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Bioethics Forum Essay

With Legal Challenges to Abortion, Whither Prenatal Diagnosis?

Changes in abortion law threaten to undermine a major benefit of prenatal diagnosis, namely the ability of pregnant women to choose whether or not to continue their pregnancies upon learning of a serious fetal condition. The capacity to assess the health of the fetus has grown exponentially in the last 50 years, from blurry pictures on ultrasound, imprecise maternal blood tests, and amniocentesis in the second trimester, which carried a small but real risk of inducing miscarriage, to an incredibly sophisticated array of technologies, including real-time imaging and the use of noninvasive prenatal testing in about the third month to look for chromosomal conditions such as Down syndrome.

These tests, which have never been able to detect more fetal conditions with such a high degree of accuracy, are widely advertised, and packaging fetal ultrasound as “baby’s first picture” is common. It is important to realize that large segments of the population do not have access to these tests either because they are not covered by insurance or because some doctors refuse to provide them.  When these tests are used, most of the results are reassuring, but sometimes serious problems are detected.

While diagnostic tools have increased, prenatal therapies have lagged far behind, with very few conditions amenable to fetal intervention.  Thus, women who learn that the fetus they are carrying has a serious disorder typically have only two choices.  They can continue the pregnancy. In some cases, delivery at a high-risk hospital can improve the child’s outcome.  But prior knowledge is not necessarily benign, as it can also cause parental stress and anxiety that can continue well after the child is born, rather than leading seamlessly to preparation and acceptance.

The other option following a diagnosis of a serious condition is terminating the pregnancy, an option first legalized in the early days of prenatal diagnosis and that is now under assault from many directions.  Legislators in many states are putting increasingly onerous barriers to abortion in place.  Two trends are particularly noteworthy.  One of them is to permit abortion, if at all, only very early in pregnancy, often before women know they are pregnant and, hence, well before they have prenatal diagnosis.  The other, more pointed, trend, is to deter abortions motivated by sex or race or the presence of fetal anomalies—so-called “reason-based” abortions—often by imposing felony penalties on abortion providers.  Such laws have been enacted by more than 10 states and are being considered by many more. These statutes, some of which identify only Down syndrome as a proscribed reason for terminating a pregnancy following a prenatal diagnosis, typically cite among other things desire to avoid discrimination.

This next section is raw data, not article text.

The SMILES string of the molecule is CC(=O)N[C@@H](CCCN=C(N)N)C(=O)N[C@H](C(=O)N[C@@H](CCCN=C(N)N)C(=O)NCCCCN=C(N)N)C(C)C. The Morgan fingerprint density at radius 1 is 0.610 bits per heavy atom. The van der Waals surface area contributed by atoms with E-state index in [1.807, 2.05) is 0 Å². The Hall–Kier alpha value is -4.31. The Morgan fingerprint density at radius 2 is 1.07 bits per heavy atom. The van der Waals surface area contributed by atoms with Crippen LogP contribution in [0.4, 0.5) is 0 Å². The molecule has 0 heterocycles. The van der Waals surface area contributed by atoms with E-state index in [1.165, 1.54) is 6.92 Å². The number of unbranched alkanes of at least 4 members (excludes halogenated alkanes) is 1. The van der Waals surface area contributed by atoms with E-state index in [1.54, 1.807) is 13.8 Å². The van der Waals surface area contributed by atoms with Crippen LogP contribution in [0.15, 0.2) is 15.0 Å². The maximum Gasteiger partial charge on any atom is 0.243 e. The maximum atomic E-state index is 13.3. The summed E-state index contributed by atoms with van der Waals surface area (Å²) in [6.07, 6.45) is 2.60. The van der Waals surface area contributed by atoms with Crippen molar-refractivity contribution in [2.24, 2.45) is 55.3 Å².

The assertion that prenatal diagnosis causes individuals with Down syndrome to be victims of discrimination, however, is misguided.  Fifty years ago, it was not uncommon for children with Down syndrome to be placed in institutions at the advice of physicians, surgical problems were not repaired, and their life span was just over 10 years of age.  Today, the picture could hardly be more different. Children who are born with Down syndrome typically live at home, receive needed medical care, go to school, in some cases including college, often have paid employment, and have life spans into the 50s and beyond.  And improved care is afforded to all children with congenital disorders, genetic or otherwise, not just those with Down syndrome.  This trajectory clearly reflects the laudable evolution of public policy in the United States, but it also reflects the choice of many prospective parents to proceed with their pregnancies after receiving a prenatal diagnosis.

Despite improved care and support for children with disabilities, Justice Clarence Thomas argued in his 2019 Supreme Court opinion in Box v. Planned Parenthood that abortion following prenatal diagnosis is “modern-day eugenics.”  Relying on Justice Thomas’s analysis, the Sixth Circuit Court of Appeals has permitted Ohio’s and Tennessee’s “reason-based” bans to remain in effect pending litigation. The Supreme Court has just demonstrated its willingness to address a direct challenge to existing abortion jurisprudence by agreeing to review Dobbs v. Jackson Women’s Health Organization, a case challenging Mississippi’s ban on abortion after 15 weeks.  How the Court will decide Dobbs remains to be seen, but it is not hard to imagine that the Court could then take up the question of whether women have the right to elect abortion after prenatal diagnosis since the circuits do not agree on whether efforts to limit these procedures are constitutionally permissible.

If the Supreme Court ultimately upholds states’ efforts to limit abortion following prenatal diagnosis or before prenatal diagnosis is even possible, what role will prenatal diagnosis be left to play? Certainly, the value of prenatal diagnosis to women and their families will be severely curtailed if, upon the detection of a serious fetal condition, they lose their hope for a healthy baby and are left with waiting for a known but uncertain and unseen outcome.

Ellen Wright Clayton, MD, JD, is the Craig Weaver Professor of Pediatrics and Professor of Health Policy at the Center for Biomedical Ethics and Society at Vanderbilt University Medical Center and a professor at Vanderbilt University Law School. Clayton is a Hastings Center fellow. @genomemom

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